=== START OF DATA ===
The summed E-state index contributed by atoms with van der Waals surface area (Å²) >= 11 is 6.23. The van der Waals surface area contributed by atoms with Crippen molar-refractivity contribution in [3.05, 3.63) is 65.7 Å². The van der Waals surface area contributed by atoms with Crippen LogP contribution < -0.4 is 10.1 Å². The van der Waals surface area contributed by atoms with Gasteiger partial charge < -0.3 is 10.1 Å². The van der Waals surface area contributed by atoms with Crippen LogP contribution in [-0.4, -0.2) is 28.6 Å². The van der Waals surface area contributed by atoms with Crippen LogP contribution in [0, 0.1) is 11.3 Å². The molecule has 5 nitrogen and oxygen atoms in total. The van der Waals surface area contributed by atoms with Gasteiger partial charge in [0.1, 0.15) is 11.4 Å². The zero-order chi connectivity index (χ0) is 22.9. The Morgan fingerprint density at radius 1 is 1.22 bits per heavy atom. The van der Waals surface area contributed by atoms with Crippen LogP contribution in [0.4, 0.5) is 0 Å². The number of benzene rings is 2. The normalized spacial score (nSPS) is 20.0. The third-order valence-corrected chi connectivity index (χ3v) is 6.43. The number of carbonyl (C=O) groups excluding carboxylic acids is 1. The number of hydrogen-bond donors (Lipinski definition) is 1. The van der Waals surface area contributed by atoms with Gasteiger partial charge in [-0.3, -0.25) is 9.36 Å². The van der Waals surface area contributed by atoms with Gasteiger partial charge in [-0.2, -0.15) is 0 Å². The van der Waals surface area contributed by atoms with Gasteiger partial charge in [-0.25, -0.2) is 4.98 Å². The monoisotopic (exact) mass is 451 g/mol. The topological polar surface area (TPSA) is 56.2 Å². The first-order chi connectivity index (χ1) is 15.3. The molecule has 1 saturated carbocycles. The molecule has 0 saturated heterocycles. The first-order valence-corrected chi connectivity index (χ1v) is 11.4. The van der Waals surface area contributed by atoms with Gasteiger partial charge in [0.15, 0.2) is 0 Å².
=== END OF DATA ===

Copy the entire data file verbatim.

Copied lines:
The summed E-state index contributed by atoms with van der Waals surface area (Å²) >= 11 is 6.23. The van der Waals surface area contributed by atoms with Crippen molar-refractivity contribution in [3.05, 3.63) is 65.7 Å². The van der Waals surface area contributed by atoms with Crippen LogP contribution < -0.4 is 10.1 Å². The van der Waals surface area contributed by atoms with Gasteiger partial charge < -0.3 is 10.1 Å². The van der Waals surface area contributed by atoms with Crippen LogP contribution in [-0.4, -0.2) is 28.6 Å². The van der Waals surface area contributed by atoms with Crippen LogP contribution in [0, 0.1) is 11.3 Å². The molecule has 5 nitrogen and oxygen atoms in total. The van der Waals surface area contributed by atoms with Gasteiger partial charge in [0.1, 0.15) is 11.4 Å². The zero-order chi connectivity index (χ0) is 22.9. The Morgan fingerprint density at radius 1 is 1.22 bits per heavy atom. The van der Waals surface area contributed by atoms with Crippen LogP contribution in [0.4, 0.5) is 0 Å². The number of benzene rings is 2. The normalized spacial score (nSPS) is 20.0. The third-order valence-corrected chi connectivity index (χ3v) is 6.43. The number of carbonyl (C=O) groups excluding carboxylic acids is 1. The number of hydrogen-bond donors (Lipinski definition) is 1. The van der Waals surface area contributed by atoms with Gasteiger partial charge in [-0.3, -0.25) is 9.36 Å². The van der Waals surface area contributed by atoms with Gasteiger partial charge in [-0.2, -0.15) is 0 Å². The van der Waals surface area contributed by atoms with Gasteiger partial charge in [-0.25, -0.2) is 4.98 Å². The monoisotopic (exact) mass is 451 g/mol. The topological polar surface area (TPSA) is 56.2 Å². The first-order chi connectivity index (χ1) is 15.3. The molecule has 1 saturated carbocycles. The molecule has 0 saturated heterocycles. The first-order valence-corrected chi connectivity index (χ1v) is 11.4. The van der Waals surface area contributed by atoms with Gasteiger partial charge in [0.15, 0.2) is 0 Å².